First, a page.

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Have you considered ODNO? I haven't tried it myself but the ballasts in the cheap home depot shop lights are supposed to work well for overdriving bulbs. Buy 2 shop lights, combine the ballsts into one fixture and overdrive two bulbs, repeat for as many shop lights as you can fit on top of the tank. I'm sure there's a break even point somewhere as you'll be replacing bulbs more often this way than you would with power compacts or metal halide, but I'm not sure how long it takes to reach that break even point, T12 tubes are cheap.
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Old 01-25-2008, 09:38 PM   #9
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Quote:
Originally Posted by ranodide View Post
When it comes to T12 vs. T8 vs. T5 ... i'm not sure i fully understand the difference between them, other than the overall diameter and wattage. T12's are by far the least expensive as far as both fixtures and bulbs go, is there a reason that i should not use them and go for T8 or T5 instead? Sorry for my ignorance on the subject.
Good question...

As bulbs get slimmer, reflectors become more effective. If you have a fat diameter bulb like a T12, it blocks much of its own light if used with a reflector. Due to that fact, there aren't even good reflectors available. Now with T5s on the other hand, being thin allows for a lot of light to be reflected without the bulb itself being in the way. First class specular aluminum reflectors are available readily, and lead to a huge advantage of T5s.

Second, as surface is reduced, brightness increases for same wattage. Say you have a 40W T12 and a 40W T5 bulb, the T5 bulb will have brighter, more concentrated light. This is a great advantage as you can get more light with less bulbs into your tank. The will also run a bit warmer which is just a side effect, no big problem.

Third, T5s can be driven to higher wattages, which equals brighter light, which again gets more light to your plants, with less bulbs if you assume equal total wattage.
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Old 01-30-2008, 01:41 AM   #10
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Thanks for all of your feedback. I will let you know know what i decide to try.
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Old 02-01-2008, 12:44 AM   #11
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I'm pretty sure he's talking about the $8.00 magnetic ballast strip lights. ODNO requires an electronic ballast. I recommend power compact fixtures over T5's since they are cheaper than T5 fixtures with individual reflectors. Plants require much less light than reef tanks. If you were getting a reef tank though, T5's or metal halide's would be the way to go.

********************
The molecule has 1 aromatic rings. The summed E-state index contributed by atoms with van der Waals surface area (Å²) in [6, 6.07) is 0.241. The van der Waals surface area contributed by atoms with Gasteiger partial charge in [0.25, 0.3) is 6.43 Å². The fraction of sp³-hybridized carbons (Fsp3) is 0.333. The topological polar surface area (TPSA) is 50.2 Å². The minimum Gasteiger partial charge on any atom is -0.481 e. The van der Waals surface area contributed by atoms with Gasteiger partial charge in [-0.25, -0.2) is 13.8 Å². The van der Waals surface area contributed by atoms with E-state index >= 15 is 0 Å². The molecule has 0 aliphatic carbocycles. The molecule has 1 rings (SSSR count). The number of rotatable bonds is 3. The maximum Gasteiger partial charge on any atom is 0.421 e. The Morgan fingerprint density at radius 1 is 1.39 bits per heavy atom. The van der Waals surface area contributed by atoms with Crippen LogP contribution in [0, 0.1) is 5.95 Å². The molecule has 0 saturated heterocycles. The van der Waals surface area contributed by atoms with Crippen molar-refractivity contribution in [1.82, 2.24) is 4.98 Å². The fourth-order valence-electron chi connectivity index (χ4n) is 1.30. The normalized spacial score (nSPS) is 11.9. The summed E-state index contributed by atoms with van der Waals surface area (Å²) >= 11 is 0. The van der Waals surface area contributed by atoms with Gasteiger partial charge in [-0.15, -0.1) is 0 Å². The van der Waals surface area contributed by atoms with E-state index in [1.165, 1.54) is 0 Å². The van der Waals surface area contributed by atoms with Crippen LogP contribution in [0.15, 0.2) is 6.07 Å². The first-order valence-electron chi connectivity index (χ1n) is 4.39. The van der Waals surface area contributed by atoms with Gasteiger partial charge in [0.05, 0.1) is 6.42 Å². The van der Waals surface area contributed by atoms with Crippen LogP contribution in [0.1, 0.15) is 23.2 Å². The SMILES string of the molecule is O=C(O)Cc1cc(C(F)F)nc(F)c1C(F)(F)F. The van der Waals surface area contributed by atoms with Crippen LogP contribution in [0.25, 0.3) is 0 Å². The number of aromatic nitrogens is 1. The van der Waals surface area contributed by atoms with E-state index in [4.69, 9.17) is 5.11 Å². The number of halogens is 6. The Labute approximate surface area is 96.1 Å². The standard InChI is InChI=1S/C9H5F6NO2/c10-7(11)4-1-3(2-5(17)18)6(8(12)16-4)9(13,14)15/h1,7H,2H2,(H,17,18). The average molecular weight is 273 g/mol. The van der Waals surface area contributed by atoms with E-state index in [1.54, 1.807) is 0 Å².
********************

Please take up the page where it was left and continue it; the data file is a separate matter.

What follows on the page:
This comes with 6700k bulbs: http://www.aquacave.com/detail.aspx?ID=646

For T5's without individual reflectors get two of these: http://www.drsfostersmith.com/produc...0&pcatid=16770
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Old 02-01-2008, 03:56 PM   #12
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ODNO is an option, I'm not too familiar (or extremely enthusiastic) with it. You can get a VHO setup, if you do some custom work. I have a 2' 75W bulb over my 29Gal so intensity is not a problem for me. But 40W is probably a bit low for the depth you're going. Either 65W CF's or 110W VHO (48") bulbs are an option. You can pick up a VHO ballast for around $30, enough to power 2 4' bulbs. That gives you 2WPG.

So total costs, 2 (110W) bulbs 25x2=50, ballast $30, custom/wood work and wiring depend on how fancy you want it. You could make it under $100 if you want.
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Old 02-01-2008, 08:44 PM   #13
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the home depot near me carries a $9 shop light with an ELECTRONIC ballast, brand name is commercial electric. There is a break even point, I calcuated it in another post recently, the difference is in the cost of bulbs, 4 T12 bulbs will cost in the neighborhood of $30, a compact fluorescent bulb will cost in the neighborhood of $30 with the same output as 4 T12s, I assume that overdriven bulbs would need to be replaced about twice as often (if not more.) After buying your third set of T12 lights you've spent the same amount (roughly) as someone who bought PC lights, from that point on it's cheaper to do PC. Initial cost is about half for T12 compared to PC though, if you've got the cash in hand PC is better in the long run, for short term or on a budget today T12 looks pretty nice.
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Old 02-01-2008, 09:21 PM   #14
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Well Wal-Mart has $7 shop lights with electronic ballasts, but for a planted tank I would stay away from shop lights.
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Old 02-02-2008, 02:37 AM   #15
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So 260 watts is a low tech level for a tank this size?